But Santana caught a break. The Mets caught a break. And after a half-century without one – in Game No. 8,020 for the franchise – Santana delivered the no-hitter for which generations of Mets fans had waited.
By Jon Paul MorosiFoxSports
If you want to be technical, Johan Santana’s no-hit bid should have ended in the sixth inning Friday night, when old friend Carlos Beltran pulled a rope down the third-base line. Chalk kicked up. Umpire Adrian Johnson called it foul. Baseball’s expanded instant replay — included in the new collective bargaining agreement, not yet enacted — would have overturned it.
But Santana caught a break. The Mets caught a break. Perhaps most importantly, the Mets fans caught a break. And they all deserved it. In the franchise’s 8,020th game, Santana delivered the no-hitter that eluded the great Tom Seaver and so many Mets for the past five decades.
You could call it a no-hitter with an asterisk.
The Mets will take it.
The lack of a no-hitter had been part of the franchise’s identity. It fit the perception of the Mets as the little brother of New York baseball. The Yankees have 11 no-hitters; former Mets Dwight Gooden and David Cone accounted for two.
In all, seven ex-Mets threw no-hitters after leaving the organization, according to STATS LLC. Seaver and Nolan Ryan are among them.
For those reasons — and others — the Mets have one of the most anguished followings in baseball. Mets fans are conditioned to expect Adrian Johnson will break their hearts by pointing toward fair territory. Only this time, he didn’t.
And so the Flushing faithful were presented with an unannounced holiday, a decidedly un-Met-like occasion: The oft-injured pitcher flourished, the manager seized the moment, the defense executed, the story unfolded perfectly.
Very little had gone right for the Mets since Beltran (as a Met) looked at a called third strike from Adam Wainwright to end the 2006 National League Championship Series. Friday, in a game Wainwright started for St. Louis, Beltran unwittingly helped the Mets celebrate their proudest moment since Jesse Orosco threw his glove in the air.
And it was fitting that Santana became The One. As a Minnesota Twin, Santana was the best pitcher in baseball. Then he signed a $137.5 million contract with the Mets and was beset by injuries. He underwent shoulder surgery. He missed all of last season. Even as he began to regain his old form, the Mets handled him with great care. There were guidelines. There were pitch counts.
Santana had been effective in most of his starts this season. (He took a 2-2 record and 2.75 ERA into Friday’s game.) But last month Mets pitching coach Dan Warthen told my colleague Ken Rosenthal that “the real Johan” wouldn’t return until around June 1.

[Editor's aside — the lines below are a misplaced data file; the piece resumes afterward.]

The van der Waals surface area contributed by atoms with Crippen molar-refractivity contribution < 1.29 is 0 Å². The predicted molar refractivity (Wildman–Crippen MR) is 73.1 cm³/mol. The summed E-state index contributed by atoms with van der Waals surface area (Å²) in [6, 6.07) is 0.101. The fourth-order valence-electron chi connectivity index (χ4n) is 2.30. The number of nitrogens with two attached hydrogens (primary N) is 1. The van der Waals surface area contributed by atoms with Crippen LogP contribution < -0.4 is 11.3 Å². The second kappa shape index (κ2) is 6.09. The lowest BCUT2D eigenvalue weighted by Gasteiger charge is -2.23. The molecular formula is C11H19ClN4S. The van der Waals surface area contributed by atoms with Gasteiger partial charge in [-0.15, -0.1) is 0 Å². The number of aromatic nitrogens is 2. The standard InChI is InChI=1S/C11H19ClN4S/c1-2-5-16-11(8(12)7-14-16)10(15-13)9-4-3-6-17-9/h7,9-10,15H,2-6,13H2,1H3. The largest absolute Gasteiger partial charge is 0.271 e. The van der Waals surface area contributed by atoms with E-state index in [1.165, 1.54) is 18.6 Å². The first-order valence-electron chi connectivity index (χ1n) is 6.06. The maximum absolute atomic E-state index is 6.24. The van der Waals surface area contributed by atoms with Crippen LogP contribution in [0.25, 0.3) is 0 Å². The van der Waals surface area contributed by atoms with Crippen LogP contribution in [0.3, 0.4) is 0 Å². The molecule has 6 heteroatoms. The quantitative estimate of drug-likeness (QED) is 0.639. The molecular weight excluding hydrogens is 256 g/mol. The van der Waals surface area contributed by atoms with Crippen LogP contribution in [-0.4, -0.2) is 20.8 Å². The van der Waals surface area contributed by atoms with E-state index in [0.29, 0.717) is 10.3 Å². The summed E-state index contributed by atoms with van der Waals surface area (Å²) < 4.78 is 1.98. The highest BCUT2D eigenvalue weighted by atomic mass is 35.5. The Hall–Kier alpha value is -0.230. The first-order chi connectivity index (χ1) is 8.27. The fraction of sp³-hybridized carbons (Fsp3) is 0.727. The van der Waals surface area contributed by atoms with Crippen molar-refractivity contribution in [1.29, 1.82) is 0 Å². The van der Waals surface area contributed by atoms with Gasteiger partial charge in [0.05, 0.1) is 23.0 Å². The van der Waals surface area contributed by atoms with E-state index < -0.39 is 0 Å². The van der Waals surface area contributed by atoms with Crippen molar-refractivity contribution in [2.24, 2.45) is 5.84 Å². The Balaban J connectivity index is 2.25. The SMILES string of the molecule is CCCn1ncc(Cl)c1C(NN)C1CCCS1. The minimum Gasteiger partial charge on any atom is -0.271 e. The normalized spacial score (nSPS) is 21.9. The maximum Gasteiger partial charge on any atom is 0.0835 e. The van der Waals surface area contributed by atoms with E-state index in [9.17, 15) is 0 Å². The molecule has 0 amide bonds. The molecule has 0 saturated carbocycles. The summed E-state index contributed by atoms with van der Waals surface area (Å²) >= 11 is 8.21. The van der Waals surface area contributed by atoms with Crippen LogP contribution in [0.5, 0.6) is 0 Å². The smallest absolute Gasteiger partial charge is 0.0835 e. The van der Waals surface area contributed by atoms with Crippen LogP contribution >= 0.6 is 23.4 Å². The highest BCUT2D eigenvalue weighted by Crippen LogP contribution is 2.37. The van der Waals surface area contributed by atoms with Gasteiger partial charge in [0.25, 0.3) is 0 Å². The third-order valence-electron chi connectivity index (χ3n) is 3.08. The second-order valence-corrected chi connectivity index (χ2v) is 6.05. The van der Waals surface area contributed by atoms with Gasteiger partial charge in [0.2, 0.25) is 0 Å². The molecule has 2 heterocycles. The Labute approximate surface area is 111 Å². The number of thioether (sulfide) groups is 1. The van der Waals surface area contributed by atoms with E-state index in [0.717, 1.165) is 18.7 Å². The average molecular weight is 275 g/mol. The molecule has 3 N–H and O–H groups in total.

June 1 was Friday.
As Santana’s mastery of the St. Louis Cardinals continued into the late innings, Mets broadcaster Gary Cohen reminded viewers that the left-hander’s limit was 110 pitches — maybe 115. Cohen mentioned to analysts (and Mets icons) Ron Darling and Keith Hernandez that manager Terry Collins might have to make the unpopular decision of removing Santana with the no-hitter in progress.
Darling couldn’t fathom it. “I feel like it’s a runaway train,” he said. “It’s bigger than anything here.” And he was right. Collins had no choice but to let Santana go for it. In New York, with the no-hit futility dating to 1962, Collins would have been lampooned forever if he had done otherwise.
So Collins acted boldly — which is to say he did nothing, other than sprint to the mound after Rafael Furcal walked in the eighth. Apparently, Collins wanted to be sure his ace was OK. The conversation took about three seconds. Santana stayed in, and now Collins looks like National League Manager of the Year.
The final pitch count, by the way: 134.
For the Mets, the juxtaposition of what was with what is made the moment all the more powerful. Almost exactly one year ago, much of the talk surrounding the team had to do with the Bernie Madoff litigation and a story in The New Yorker in which owner Fred Wilpon criticized stars Beltran, Jose Reyes and David Wright. Of Wright, Wilpon said, “Really good kid. A very good player. Not a superstar.”
Well, Wright is playing like a superstar now. He is batting .366. He is driving in runs. He is in the lineup every day. And he is leading a team for which contention — the kind that goes into September — seems more plausible by the day. The Phillies look old. The Mets seem fresh. And with those 27 outs, Santana managed to remind the nation that the Mets are so much more than a punchline. They are 29-23, and let the record reflect that the team Santana no-hit won the World Series last year. David Freese, last October’s hero, fanned for the final out.
The names of some Mets aren’t all that familiar: Mike Baxter, who injured his shoulder while making a breathtaking catch in the seventh, was viewed as a minor leaguer before hitting .323 this year; Lucas Duda, a seventh-round pick, struck a three-run homer; rookie Kirk Nieuwenhuis, who had two hits Friday, is earning the league minimum to play center field.
Friday, Santana made all of them famous. They were involved in the Mets’ first no-hitter. On this night, it felt like the long wait was worth it.